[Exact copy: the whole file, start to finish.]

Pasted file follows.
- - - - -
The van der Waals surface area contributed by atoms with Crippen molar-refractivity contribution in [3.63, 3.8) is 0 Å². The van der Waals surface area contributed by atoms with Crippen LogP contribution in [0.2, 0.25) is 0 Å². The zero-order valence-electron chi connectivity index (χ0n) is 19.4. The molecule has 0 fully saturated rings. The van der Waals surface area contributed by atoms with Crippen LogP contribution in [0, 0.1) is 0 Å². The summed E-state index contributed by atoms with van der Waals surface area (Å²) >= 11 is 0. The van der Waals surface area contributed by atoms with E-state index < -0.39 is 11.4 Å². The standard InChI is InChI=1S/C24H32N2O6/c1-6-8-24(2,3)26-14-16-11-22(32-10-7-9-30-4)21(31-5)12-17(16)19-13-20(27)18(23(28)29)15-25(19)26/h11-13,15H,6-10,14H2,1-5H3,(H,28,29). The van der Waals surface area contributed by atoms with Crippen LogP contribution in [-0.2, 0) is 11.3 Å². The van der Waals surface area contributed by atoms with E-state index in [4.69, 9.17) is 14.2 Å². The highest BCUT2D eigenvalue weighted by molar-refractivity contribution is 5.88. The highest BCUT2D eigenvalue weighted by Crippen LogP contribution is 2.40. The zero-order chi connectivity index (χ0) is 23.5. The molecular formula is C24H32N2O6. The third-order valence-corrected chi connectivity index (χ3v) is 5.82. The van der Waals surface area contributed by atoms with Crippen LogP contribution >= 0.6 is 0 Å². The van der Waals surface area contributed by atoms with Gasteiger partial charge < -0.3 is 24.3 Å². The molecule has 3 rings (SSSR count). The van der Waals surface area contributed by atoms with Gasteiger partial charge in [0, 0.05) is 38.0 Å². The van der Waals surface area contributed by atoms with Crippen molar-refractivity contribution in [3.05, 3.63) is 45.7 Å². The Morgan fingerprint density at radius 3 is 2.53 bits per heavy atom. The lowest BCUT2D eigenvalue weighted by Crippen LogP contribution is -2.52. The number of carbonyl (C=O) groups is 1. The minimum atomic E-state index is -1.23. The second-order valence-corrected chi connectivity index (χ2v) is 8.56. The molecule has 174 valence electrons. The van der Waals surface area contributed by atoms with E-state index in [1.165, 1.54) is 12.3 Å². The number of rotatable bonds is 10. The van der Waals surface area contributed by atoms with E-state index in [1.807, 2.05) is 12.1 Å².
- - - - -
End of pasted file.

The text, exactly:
The van der Waals surface area contributed by atoms with Crippen molar-refractivity contribution in [3.63, 3.8) is 0 Å². The van der Waals surface area contributed by atoms with Crippen LogP contribution in [0.2, 0.25) is 0 Å². The zero-order valence-electron chi connectivity index (χ0n) is 19.4. The molecule has 0 fully saturated rings. The van der Waals surface area contributed by atoms with Crippen LogP contribution in [0, 0.1) is 0 Å². The summed E-state index contributed by atoms with van der Waals surface area (Å²) >= 11 is 0. The van der Waals surface area contributed by atoms with E-state index < -0.39 is 11.4 Å². The standard InChI is InChI=1S/C24H32N2O6/c1-6-8-24(2,3)26-14-16-11-22(32-10-7-9-30-4)21(31-5)12-17(16)19-13-20(27)18(23(28)29)15-25(19)26/h11-13,15H,6-10,14H2,1-5H3,(H,28,29). The van der Waals surface area contributed by atoms with Crippen LogP contribution in [-0.2, 0) is 11.3 Å². The van der Waals surface area contributed by atoms with E-state index in [4.69, 9.17) is 14.2 Å². The highest BCUT2D eigenvalue weighted by molar-refractivity contribution is 5.88. The highest BCUT2D eigenvalue weighted by Crippen LogP contribution is 2.40. The zero-order chi connectivity index (χ0) is 23.5. The molecular formula is C24H32N2O6. The third-order valence-corrected chi connectivity index (χ3v) is 5.82. The van der Waals surface area contributed by atoms with Crippen LogP contribution >= 0.6 is 0 Å². The van der Waals surface area contributed by atoms with Gasteiger partial charge < -0.3 is 24.3 Å². The molecule has 3 rings (SSSR count). The van der Waals surface area contributed by atoms with Gasteiger partial charge in [0, 0.05) is 38.0 Å². The van der Waals surface area contributed by atoms with Crippen molar-refractivity contribution in [3.05, 3.63) is 45.7 Å². The Morgan fingerprint density at radius 3 is 2.53 bits per heavy atom. The lowest BCUT2D eigenvalue weighted by Crippen LogP contribution is -2.52. The number of carbonyl (C=O) groups is 1. The minimum atomic E-state index is -1.23. The second-order valence-corrected chi connectivity index (χ2v) is 8.56. The molecule has 174 valence electrons. The van der Waals surface area contributed by atoms with E-state index in [1.165, 1.54) is 12.3 Å². The number of rotatable bonds is 10. The van der Waals surface area contributed by atoms with E-state index in [1.807, 2.05) is 12.1 Å².